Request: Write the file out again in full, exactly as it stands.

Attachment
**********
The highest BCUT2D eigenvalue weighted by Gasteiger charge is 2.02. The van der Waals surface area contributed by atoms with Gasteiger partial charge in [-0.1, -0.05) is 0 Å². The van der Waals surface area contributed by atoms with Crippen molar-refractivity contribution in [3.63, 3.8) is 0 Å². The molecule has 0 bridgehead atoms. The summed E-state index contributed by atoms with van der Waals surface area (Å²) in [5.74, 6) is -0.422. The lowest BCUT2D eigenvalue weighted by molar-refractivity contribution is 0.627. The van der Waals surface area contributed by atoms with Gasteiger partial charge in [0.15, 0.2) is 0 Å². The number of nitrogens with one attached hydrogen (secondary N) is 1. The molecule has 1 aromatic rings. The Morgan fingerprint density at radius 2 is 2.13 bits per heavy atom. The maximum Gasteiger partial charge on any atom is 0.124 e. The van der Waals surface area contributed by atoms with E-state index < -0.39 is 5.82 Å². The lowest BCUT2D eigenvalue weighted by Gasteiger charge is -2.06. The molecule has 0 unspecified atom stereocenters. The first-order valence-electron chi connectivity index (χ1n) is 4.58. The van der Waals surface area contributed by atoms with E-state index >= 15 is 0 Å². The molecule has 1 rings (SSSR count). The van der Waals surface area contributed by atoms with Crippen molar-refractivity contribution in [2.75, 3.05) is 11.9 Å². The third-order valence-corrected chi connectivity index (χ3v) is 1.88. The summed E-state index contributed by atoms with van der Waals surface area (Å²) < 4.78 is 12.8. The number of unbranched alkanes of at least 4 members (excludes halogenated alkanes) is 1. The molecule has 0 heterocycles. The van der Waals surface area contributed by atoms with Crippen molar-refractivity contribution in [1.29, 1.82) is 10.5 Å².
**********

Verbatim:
The highest BCUT2D eigenvalue weighted by Gasteiger charge is 2.02. The van der Waals surface area contributed by atoms with Gasteiger partial charge in [-0.1, -0.05) is 0 Å². The van der Waals surface area contributed by atoms with Crippen molar-refractivity contribution in [3.63, 3.8) is 0 Å². The molecule has 0 bridgehead atoms. The summed E-state index contributed by atoms with van der Waals surface area (Å²) in [5.74, 6) is -0.422. The lowest BCUT2D eigenvalue weighted by molar-refractivity contribution is 0.627. The van der Waals surface area contributed by atoms with Gasteiger partial charge in [0.15, 0.2) is 0 Å². The number of nitrogens with one attached hydrogen (secondary N) is 1. The molecule has 1 aromatic rings. The Morgan fingerprint density at radius 2 is 2.13 bits per heavy atom. The maximum Gasteiger partial charge on any atom is 0.124 e. The van der Waals surface area contributed by atoms with E-state index < -0.39 is 5.82 Å². The lowest BCUT2D eigenvalue weighted by Gasteiger charge is -2.06. The molecule has 0 unspecified atom stereocenters. The first-order valence-electron chi connectivity index (χ1n) is 4.58. The van der Waals surface area contributed by atoms with E-state index >= 15 is 0 Å². The molecule has 1 rings (SSSR count). The van der Waals surface area contributed by atoms with Crippen molar-refractivity contribution in [2.75, 3.05) is 11.9 Å². The third-order valence-corrected chi connectivity index (χ3v) is 1.88. The summed E-state index contributed by atoms with van der Waals surface area (Å²) < 4.78 is 12.8. The number of unbranched alkanes of at least 4 members (excludes halogenated alkanes) is 1. The molecule has 0 heterocycles. The van der Waals surface area contributed by atoms with Crippen molar-refractivity contribution in [1.29, 1.82) is 10.5 Å².